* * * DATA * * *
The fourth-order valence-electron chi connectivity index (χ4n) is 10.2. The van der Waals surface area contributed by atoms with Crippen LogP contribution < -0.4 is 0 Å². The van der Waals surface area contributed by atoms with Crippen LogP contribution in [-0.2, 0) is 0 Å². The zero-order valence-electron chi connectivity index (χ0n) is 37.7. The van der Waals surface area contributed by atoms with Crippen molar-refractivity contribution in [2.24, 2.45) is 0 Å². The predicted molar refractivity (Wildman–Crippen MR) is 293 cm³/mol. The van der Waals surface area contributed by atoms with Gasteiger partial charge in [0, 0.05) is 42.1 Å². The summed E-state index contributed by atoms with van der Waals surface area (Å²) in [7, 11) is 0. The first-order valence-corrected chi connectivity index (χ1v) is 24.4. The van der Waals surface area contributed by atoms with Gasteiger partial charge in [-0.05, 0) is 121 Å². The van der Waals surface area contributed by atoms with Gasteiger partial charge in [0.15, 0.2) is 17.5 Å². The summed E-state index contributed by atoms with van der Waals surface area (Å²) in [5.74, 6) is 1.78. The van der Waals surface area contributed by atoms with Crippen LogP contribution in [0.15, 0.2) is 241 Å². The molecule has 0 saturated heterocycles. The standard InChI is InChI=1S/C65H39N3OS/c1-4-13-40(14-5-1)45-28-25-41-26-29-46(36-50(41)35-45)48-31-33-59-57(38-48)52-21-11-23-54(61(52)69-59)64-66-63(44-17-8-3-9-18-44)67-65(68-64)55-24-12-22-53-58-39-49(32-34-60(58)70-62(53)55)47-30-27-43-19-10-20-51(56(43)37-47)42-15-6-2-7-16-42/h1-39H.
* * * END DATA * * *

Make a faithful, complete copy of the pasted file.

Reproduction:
The fourth-order valence-electron chi connectivity index (χ4n) is 10.2. The van der Waals surface area contributed by atoms with Crippen LogP contribution < -0.4 is 0 Å². The van der Waals surface area contributed by atoms with Crippen LogP contribution in [-0.2, 0) is 0 Å². The zero-order valence-electron chi connectivity index (χ0n) is 37.7. The van der Waals surface area contributed by atoms with Crippen molar-refractivity contribution in [2.24, 2.45) is 0 Å². The predicted molar refractivity (Wildman–Crippen MR) is 293 cm³/mol. The van der Waals surface area contributed by atoms with Gasteiger partial charge in [0, 0.05) is 42.1 Å². The summed E-state index contributed by atoms with van der Waals surface area (Å²) in [7, 11) is 0. The first-order valence-corrected chi connectivity index (χ1v) is 24.4. The van der Waals surface area contributed by atoms with Gasteiger partial charge in [-0.05, 0) is 121 Å². The van der Waals surface area contributed by atoms with Gasteiger partial charge in [0.15, 0.2) is 17.5 Å². The summed E-state index contributed by atoms with van der Waals surface area (Å²) in [5.74, 6) is 1.78. The van der Waals surface area contributed by atoms with Crippen LogP contribution in [0.15, 0.2) is 241 Å². The molecule has 0 saturated heterocycles. The standard InChI is InChI=1S/C65H39N3OS/c1-4-13-40(14-5-1)45-28-25-41-26-29-46(36-50(41)35-45)48-31-33-59-57(38-48)52-21-11-23-54(61(52)69-59)64-66-63(44-17-8-3-9-18-44)67-65(68-64)55-24-12-22-53-58-39-49(32-34-60(58)70-62(53)55)47-30-27-43-19-10-20-51(56(43)37-47)42-15-6-2-7-16-42/h1-39H.